Since I launched my website with a $75 investment in May 2011, Express Writers has relied on creating content for ourselves and publishing it online, organically, as the #1 source of all our leads, marketing, and revenue. We’ve focused on creating content without a thought to a sales funnel: and we’ve never paid a penny to advertise our services on Google. (You heard that right. We’ve never, once, invested in PPC. And the publications I write content for, guest blogs, don’t pay me a direct paycheck.)
Instead, we’ve just focused on writing and publishing useful, outstanding content, on our site, consistently. Consistent guest blogging. Creating a Twitter presence that rocks out organically.
Call me crazy, untypical, you-name-it… but it’s worked for us—extraordinarily well.
I’m about to reveal it all to you, in a case study I sat down to create across a five-week span.
We Are Our Own Success Story: How We at Express Writers Dominate Online & Outrank Competition Through Our Content
Our major form of marketing is the actual service we sell: well-written, engaging, optimized online content.
And for the first time, I’m pulling back the curtain in a major case study where we’ll reveal exactly where we stand with content, how we fare against our biggest competitors, and much more. (I’m using a pro account at SEMrush to pull every analytic.)
Here’s a quick table of contents, so you know what’s coming:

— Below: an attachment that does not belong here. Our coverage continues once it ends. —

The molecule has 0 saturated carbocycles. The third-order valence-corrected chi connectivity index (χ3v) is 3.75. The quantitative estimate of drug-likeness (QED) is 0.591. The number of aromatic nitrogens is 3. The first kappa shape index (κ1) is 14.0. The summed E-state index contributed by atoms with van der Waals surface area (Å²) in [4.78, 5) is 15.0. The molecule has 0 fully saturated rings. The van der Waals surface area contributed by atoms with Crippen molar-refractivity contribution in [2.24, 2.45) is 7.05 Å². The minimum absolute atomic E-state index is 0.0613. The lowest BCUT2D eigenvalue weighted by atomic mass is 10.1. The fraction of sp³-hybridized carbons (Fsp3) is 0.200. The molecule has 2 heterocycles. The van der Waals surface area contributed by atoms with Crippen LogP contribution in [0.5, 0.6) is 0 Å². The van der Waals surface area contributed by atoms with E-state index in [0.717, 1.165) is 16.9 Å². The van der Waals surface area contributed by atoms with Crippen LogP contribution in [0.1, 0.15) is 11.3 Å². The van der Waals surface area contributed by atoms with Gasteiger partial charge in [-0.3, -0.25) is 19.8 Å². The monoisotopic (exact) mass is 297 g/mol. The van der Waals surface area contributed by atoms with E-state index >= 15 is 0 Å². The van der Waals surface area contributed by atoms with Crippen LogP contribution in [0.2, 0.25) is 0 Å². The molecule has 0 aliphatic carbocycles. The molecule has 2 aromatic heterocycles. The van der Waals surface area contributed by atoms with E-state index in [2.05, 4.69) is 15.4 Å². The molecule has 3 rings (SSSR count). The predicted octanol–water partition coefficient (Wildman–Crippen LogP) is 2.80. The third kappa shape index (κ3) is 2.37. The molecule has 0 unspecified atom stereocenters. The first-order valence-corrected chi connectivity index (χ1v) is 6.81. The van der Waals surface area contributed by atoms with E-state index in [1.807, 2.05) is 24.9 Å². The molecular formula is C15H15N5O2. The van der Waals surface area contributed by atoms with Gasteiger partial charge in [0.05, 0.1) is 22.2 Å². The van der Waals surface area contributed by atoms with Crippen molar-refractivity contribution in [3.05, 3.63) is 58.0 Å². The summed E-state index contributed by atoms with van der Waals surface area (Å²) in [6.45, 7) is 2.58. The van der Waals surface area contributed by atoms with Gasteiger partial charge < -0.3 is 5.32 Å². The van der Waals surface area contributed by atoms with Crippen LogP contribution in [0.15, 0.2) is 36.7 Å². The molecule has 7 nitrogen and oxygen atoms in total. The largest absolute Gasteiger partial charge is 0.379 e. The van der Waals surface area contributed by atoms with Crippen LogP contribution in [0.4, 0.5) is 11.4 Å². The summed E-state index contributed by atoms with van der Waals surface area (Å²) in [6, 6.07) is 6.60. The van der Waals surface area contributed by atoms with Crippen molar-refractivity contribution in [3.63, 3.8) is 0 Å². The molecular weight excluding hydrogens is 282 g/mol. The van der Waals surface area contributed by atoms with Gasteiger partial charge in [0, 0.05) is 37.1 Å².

Ready for this? Sit back—you’re in for a ride!
What does our organic online presence look like vs. competition?
A five-year-old company (launched May 2011), we outrank our major competitors on average by 5% on Google. Check out this graph:
We’ve climbed to over 4,100 total keyword rankings in Google. Our estimated worth of traffic and rankings is at $13,200 (what we’ve have to spend to achieve these rankings through sponsored ads).
(Don’t worry about that dip in traffic. I have an upcoming post, How I Lost 30% of My Organic Rankings & Traffic (On Purpose) & Added 25% Additional Monthly Revenue By Going After the Traffic I Wanted, coming out soon to explain.)
Over 300 keywords are indexed in the top 10 of Google (example in point, this is from the bottom of page 3, 100 results per page, in SEMrush):
Back to our competitors. Here’s what a real-life look at our keywords vs. theirs look like—on Google, two out of four of our competitors don’t even have a presence for the keywords we rank #1 for:
Overall, at first glance it looks like there is an extremely oversaturated market if you Google “writing agencies,” but only a few are worth really comparing ourselves to.
Their funding: One of our two major competitors gained $700,000 and another $4.5 million for funding since launching in 2011; and the second competitor has been around for over 16 years, raising a private amount of seed funding in 2011.